The Palestra filled quickly with students, faculty, and even parents from all realms of the TASIS community. The High School, Middle School, and Elementary School students all took their seats eagerly anticipating the famously exciting Parade of Flags and International Week Assembly. Sitting in one of the sections away from the bleachers, I was thoroughly entertained watching the sections of students sitting with their countrymen and already preparing to chant for their nations.
One particular aspect of the Parade of Flags that I enjoy on an annual basis is the fact that two students—one in High School and one in Middle School—are chosen to present the nations as they parade past the crowd. These two students represent more than I believe many people realize. While, yes, TASIS is an international school, it is often difficult to remember that the goal of all students among our community is to be the best global citizens we can in the short time we share on this planet. These two students are chosen because they embody this ideal, a small detail that can be a bit overlooked every year. I therefore wanted to acknowledge the grand role and presence Giulia de Cristofaro ’20 and Edoardo Vasino ’24 had in this year’s Parade of Flags.
As we are reminded many times in our experiences at TASIS, we are the future of the world. That is undeniable and inevitable. But why do we, as students, partake in such a tradition? Well, to some students, it is exactly that: As Miguel Fernandez ’20 put it, “I feel like I am pushing my country forward” when carrying the Mexican flag across the gym for people to cheer for. One of the many values we are taught here at TASIS is to never be afraid to share your cultural experiences with others and have pride in your background. Thus, it is understandable why carrying one’s flag is seen as such an honor to the students in this community. Daisy Bachofen ’20 commented on the meaning of carrying the United States flag, describing the experience as “something I’ve been looking forward to for a long time. It’s nice hearing everyone cheer not for you, but for your country. It makes you feel proud to be American.” While for others, it is simply a reminder that “there is still a part of my home with me,” as Anna Collingwood, a fellow US flag carrier, noted after the parade.
Though the Parade of Flags is a tradition that goes mostly unaltered through the progression of the years, one thing I did notice this year that was unique compared to the other two I have been present for is the unity of the crowd during the parade. In my experience, International Week could sometimes be about asserting the superiority of one nation over the other based on the different populations that are weaved into the TASIS community, but that seemingly negative expectation has reformed in my mind because of this year’s International Week and Parade of Flags. During the Parade of Flags in previous years, it was not uncommon for there to be a bit of tension between different groups of students based on who they were cheering for, but this year stood out to me as completely different.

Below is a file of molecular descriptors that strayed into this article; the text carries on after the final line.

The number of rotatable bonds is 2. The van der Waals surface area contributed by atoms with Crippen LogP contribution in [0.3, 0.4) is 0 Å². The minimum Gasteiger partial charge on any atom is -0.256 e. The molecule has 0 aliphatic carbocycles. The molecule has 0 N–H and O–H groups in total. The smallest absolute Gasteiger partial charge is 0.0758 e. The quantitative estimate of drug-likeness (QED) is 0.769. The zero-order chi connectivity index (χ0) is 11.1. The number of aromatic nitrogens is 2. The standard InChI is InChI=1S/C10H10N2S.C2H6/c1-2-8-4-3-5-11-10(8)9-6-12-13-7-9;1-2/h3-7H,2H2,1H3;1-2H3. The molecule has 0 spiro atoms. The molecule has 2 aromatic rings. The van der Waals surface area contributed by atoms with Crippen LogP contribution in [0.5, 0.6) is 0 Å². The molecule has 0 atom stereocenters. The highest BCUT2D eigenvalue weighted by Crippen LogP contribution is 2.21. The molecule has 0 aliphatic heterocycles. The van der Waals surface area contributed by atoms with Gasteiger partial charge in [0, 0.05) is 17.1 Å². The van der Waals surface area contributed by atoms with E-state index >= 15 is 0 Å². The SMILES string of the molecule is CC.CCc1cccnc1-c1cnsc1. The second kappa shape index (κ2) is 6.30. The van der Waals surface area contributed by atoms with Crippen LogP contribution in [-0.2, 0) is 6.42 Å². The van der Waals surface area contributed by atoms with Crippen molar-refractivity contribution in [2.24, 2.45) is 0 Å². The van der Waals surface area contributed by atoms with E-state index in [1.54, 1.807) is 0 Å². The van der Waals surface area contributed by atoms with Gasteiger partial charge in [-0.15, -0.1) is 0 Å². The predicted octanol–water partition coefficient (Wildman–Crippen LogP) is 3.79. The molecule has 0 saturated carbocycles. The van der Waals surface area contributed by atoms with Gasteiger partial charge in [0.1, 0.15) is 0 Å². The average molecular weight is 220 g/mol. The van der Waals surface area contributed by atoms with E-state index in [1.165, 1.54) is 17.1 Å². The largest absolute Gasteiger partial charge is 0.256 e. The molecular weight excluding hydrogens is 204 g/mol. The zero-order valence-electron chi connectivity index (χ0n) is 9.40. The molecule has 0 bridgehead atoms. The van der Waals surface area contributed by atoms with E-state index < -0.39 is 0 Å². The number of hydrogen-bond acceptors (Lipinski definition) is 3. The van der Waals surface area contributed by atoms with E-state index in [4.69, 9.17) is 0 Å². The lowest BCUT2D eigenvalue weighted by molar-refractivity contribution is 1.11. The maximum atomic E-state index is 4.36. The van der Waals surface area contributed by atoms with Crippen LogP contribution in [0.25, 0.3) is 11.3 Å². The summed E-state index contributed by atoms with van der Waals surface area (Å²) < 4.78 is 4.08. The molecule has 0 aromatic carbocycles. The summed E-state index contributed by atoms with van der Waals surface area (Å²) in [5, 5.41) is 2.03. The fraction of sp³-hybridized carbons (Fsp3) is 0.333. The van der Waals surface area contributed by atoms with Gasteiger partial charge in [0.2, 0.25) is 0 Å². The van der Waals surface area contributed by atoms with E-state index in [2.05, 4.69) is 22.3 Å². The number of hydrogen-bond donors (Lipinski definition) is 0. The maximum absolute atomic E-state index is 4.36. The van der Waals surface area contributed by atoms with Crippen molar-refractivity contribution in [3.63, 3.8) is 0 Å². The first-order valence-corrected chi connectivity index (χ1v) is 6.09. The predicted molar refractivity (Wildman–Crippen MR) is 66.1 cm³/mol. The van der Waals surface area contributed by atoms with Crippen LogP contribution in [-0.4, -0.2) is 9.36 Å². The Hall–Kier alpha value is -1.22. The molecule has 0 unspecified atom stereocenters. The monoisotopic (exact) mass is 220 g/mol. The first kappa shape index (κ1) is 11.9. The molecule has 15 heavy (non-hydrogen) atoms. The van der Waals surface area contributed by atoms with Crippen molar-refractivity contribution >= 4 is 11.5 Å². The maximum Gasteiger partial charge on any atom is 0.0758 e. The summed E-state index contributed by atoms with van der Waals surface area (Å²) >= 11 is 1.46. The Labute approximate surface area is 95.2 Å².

This year there was no negativity in the crowd toward others. It seemed as if students were finally appreciating the idea that everyone is there for the same reason: to support their nation, but also be one with everyone else in the TASIS community. This showed through especially when the Swiss flag was presented in the parade. Never have I seen such enthusiasm from a larger group of people. Students and faculty alike put aside wherever they were from to rally for one common thing: the beauty that is the place we live in. Thanks to Mrs. Fleming, everyone who has in some way connected to TASIS shares the appreciation of a community and a place where the beauty is unmatched in the rest of the world.
You may be asking yourself, “Why all the anticipation and excitement for one assembly?” Some may just say that students enjoy having a relaxed dress code, playing in or watching the World Cup, and celebrating at an international food fair in the middle of the week, but we must not forget the idea that International Week is a celebration of sharing things without fear of conflict or disagreement. In the world we live in today, it is easy to put up defenses when people do not understand where you are coming from or the culture you grew up in. But thankfully we have a safe haven, not only in the nation of Switzerland and the physical security it offers but also in the mental security we have here at TASIS.
In a rare community such as this one, students do not have to be scared to share their points of view. The ability to have an open conversation with different people from all around the world is such a refined resource that should be celebrated and focused on more often because it can easily be pushed aside sometimes. This is why having these set traditions at TASIS is so vital. It not only keeps the fire in students and the school spirit alive, but it also reminds everyone in this community that there is a place for them to come to be celebrated and to celebrate with others.
International Week Photo Galleries